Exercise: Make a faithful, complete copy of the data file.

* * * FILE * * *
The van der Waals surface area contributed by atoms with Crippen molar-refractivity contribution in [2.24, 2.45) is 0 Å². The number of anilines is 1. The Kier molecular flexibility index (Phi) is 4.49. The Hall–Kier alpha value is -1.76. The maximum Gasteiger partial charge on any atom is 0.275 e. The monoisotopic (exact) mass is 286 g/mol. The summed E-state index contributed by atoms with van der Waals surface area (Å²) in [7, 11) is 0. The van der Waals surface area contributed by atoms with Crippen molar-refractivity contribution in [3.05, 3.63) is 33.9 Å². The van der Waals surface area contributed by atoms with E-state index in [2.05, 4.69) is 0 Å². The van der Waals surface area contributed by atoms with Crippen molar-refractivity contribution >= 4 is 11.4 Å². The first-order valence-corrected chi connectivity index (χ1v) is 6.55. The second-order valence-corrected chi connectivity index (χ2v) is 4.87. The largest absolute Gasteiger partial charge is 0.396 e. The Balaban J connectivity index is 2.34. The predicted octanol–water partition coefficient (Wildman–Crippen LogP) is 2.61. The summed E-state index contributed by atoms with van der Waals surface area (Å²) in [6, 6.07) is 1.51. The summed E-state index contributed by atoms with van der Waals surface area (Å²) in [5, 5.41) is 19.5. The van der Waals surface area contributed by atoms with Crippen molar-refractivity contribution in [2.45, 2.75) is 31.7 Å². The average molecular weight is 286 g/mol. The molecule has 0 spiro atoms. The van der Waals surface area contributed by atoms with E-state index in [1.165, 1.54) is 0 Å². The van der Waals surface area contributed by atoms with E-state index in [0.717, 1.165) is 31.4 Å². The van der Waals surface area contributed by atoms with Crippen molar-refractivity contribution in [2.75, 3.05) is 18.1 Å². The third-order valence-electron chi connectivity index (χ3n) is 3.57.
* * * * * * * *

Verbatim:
The van der Waals surface area contributed by atoms with Crippen molar-refractivity contribution in [2.24, 2.45) is 0 Å². The number of anilines is 1. The Kier molecular flexibility index (Phi) is 4.49. The Hall–Kier alpha value is -1.76. The maximum Gasteiger partial charge on any atom is 0.275 e. The monoisotopic (exact) mass is 286 g/mol. The summed E-state index contributed by atoms with van der Waals surface area (Å²) in [7, 11) is 0. The van der Waals surface area contributed by atoms with Crippen molar-refractivity contribution in [3.05, 3.63) is 33.9 Å². The van der Waals surface area contributed by atoms with E-state index in [2.05, 4.69) is 0 Å². The van der Waals surface area contributed by atoms with Crippen molar-refractivity contribution >= 4 is 11.4 Å². The first-order valence-corrected chi connectivity index (χ1v) is 6.55. The second-order valence-corrected chi connectivity index (χ2v) is 4.87. The largest absolute Gasteiger partial charge is 0.396 e. The Balaban J connectivity index is 2.34. The predicted octanol–water partition coefficient (Wildman–Crippen LogP) is 2.61. The summed E-state index contributed by atoms with van der Waals surface area (Å²) in [6, 6.07) is 1.51. The summed E-state index contributed by atoms with van der Waals surface area (Å²) in [5, 5.41) is 19.5. The van der Waals surface area contributed by atoms with Crippen molar-refractivity contribution in [2.45, 2.75) is 31.7 Å². The average molecular weight is 286 g/mol. The molecule has 0 spiro atoms. The van der Waals surface area contributed by atoms with E-state index in [1.165, 1.54) is 0 Å². The van der Waals surface area contributed by atoms with E-state index in [0.717, 1.165) is 31.4 Å². The van der Waals surface area contributed by atoms with Crippen molar-refractivity contribution in [2.75, 3.05) is 18.1 Å². The third-order valence-electron chi connectivity index (χ3n) is 3.57.